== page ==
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The Prize of Public Art

San Antonio's Spineway helps satisfy craving for public art
Written by , published September 9, 2016 Photographs by Lois Rodriguez

s1It’s always worthwhile to make your way to one of the state’s illustrious art museums with holdings that rival collections across the globe. But keep your eyes open for the bonus art that you happen upon – public art.

Read about French designer/architecht Marc Fornes and his works, including his first creation in the United States - The Spineway in San Antonio.

While driving through a San Antonio neighborhood, near Woodlawn Lake, recently, I was a little turned around and following my GPS to get me on my way. But I had to turn off the GPS and turn the car around to make time for the unexpected teal and lime green, 20-foot dome-like structure that was in my rear-view mirror.

I needed a closer look. I walked around it and under it. I inspected it, and admired, through the perforated openings, the light of the beautiful sky over Woodlawn Lake Park.

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The way it snuck up on me, it seemed like an unlikely location – not necessarily in a place highly frequented by travelers and tourists. But that warmed my heart to know this was intended to be public art for the locals, in a century-old park frequented by locals.

The Spineway, as it is called, is the first permanent U.S. installation by French architect Marc Fornes, who uses more than 1,000 perforated aluminum shingles for his creation. Dedicated in October 2015, it’s a conceptual bridge that reflects the different directions people come from to use the park. It’s location on S. Josephine Tobin Drive also serves as a visual marker that connects Woodlawn Lake Park to historic St. Mary’s University and the Cincinnati Avenue corridor.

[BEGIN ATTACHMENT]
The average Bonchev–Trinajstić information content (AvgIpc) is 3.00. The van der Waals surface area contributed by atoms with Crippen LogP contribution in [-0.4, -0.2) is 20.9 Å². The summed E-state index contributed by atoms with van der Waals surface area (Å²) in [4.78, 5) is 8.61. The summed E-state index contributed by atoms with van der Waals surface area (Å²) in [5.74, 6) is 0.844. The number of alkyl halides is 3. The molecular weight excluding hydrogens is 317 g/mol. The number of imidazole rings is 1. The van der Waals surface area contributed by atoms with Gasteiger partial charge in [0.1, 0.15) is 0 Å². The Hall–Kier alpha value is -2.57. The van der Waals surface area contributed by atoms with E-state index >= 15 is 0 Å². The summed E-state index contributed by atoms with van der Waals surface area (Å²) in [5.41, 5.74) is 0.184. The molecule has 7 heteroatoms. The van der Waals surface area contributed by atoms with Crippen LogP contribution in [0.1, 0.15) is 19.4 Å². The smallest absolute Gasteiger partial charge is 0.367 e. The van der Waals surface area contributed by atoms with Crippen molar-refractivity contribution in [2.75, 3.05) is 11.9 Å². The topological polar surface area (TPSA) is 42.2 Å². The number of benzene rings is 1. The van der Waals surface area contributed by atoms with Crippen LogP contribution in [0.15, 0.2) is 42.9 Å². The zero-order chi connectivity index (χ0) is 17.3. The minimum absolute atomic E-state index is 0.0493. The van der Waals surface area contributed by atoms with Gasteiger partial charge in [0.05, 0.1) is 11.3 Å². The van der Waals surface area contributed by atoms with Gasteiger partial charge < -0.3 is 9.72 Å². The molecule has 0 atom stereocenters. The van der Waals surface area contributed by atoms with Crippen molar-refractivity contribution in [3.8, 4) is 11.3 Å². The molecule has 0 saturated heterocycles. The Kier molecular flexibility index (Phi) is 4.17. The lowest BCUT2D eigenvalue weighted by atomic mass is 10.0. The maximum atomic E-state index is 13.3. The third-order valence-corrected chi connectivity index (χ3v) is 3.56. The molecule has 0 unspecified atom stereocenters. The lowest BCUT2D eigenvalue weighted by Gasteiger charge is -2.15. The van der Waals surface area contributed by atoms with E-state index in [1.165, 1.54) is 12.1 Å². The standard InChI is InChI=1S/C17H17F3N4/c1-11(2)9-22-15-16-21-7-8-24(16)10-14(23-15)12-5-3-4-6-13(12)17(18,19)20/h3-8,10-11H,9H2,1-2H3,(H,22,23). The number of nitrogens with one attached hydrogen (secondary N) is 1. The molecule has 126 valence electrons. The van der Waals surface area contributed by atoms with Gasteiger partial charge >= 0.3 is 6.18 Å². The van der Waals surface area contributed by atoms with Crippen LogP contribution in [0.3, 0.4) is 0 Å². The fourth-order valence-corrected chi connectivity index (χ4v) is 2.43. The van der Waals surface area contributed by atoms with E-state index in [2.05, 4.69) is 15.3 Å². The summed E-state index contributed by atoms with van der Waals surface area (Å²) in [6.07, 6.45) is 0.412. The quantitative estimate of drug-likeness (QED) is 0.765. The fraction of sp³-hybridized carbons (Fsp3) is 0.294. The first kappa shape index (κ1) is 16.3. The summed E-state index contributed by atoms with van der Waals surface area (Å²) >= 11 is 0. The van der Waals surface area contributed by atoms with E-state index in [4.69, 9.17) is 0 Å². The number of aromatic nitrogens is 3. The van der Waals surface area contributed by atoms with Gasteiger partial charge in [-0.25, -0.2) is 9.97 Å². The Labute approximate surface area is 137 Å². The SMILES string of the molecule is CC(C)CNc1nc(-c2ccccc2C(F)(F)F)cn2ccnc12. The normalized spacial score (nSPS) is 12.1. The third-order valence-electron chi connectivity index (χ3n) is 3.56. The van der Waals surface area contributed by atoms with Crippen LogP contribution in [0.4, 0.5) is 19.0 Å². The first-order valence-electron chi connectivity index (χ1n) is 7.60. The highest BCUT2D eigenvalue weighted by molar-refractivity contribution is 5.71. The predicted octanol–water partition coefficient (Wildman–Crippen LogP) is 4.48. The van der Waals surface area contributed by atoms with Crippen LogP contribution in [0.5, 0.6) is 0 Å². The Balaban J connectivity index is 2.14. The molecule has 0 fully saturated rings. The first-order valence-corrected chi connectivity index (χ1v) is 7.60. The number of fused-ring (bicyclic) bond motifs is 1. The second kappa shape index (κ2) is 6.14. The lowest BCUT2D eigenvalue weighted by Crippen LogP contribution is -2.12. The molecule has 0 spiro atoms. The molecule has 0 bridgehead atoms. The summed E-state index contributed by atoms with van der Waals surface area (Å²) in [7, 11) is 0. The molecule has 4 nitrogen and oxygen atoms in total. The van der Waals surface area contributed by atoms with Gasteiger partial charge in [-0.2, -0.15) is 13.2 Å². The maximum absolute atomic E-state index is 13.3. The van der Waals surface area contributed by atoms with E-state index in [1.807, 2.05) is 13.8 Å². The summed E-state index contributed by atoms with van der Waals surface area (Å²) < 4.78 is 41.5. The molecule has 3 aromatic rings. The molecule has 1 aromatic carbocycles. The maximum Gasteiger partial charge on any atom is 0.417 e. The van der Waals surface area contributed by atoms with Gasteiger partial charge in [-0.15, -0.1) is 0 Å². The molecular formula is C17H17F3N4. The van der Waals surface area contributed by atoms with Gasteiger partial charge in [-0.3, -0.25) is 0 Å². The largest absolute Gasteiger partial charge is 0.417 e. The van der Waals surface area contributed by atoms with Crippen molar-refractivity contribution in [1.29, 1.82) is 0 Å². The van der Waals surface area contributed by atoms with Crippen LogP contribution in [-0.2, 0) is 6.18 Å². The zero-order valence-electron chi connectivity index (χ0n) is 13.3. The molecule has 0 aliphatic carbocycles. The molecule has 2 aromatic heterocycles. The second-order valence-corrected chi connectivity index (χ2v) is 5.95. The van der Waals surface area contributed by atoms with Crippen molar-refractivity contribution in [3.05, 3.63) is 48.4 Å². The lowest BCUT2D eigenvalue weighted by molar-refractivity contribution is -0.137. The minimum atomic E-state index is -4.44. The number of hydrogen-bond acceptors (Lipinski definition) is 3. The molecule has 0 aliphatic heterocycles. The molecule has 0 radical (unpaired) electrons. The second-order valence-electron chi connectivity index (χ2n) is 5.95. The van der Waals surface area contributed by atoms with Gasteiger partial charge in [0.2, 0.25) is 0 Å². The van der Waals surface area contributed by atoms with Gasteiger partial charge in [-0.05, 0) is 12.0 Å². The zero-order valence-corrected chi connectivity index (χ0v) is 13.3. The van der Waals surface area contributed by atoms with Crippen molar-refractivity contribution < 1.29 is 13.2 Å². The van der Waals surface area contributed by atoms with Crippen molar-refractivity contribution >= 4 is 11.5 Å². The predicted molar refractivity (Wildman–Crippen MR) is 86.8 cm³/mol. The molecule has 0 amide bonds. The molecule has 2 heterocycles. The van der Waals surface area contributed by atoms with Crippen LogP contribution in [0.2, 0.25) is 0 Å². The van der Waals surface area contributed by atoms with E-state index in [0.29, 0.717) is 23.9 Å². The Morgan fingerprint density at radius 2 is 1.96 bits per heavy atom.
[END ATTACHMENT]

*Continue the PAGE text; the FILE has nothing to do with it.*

In a statement for the October 2015 dedication, Felix N Padrón, director of the city's Department for Culture & Creative Development said, "Marc Fornes is a dynamic and well-respected artist known throughout the world, and we are honored that San Antonio is the home of Marc's first outdoor public art installation in the country,"

s11"His sculpture adds a new dynamic to Woodlawn Lake Park, while integrating the surroundings and maintaining the character of the park." The sculpture was funded through the 2012 bond public art project.

“Woodlawn Lake Park is one of the many gems, not just for District 7, but for the entire city,” said District 7 Councilman Cris Medina. “Public art enriches the quality of life of the community and adds vitality to our neighborhoods. This new sculpture by Marc Fornes will certainly do that and I am excited that it is now a fixture at Woodlawn Lake Park.”

Although I saw teal and lime green, the sculpture, which is illuminated at night, is actually painted in 22 colors, has 986 pieces, and was assembled with 20,000 rivets.  

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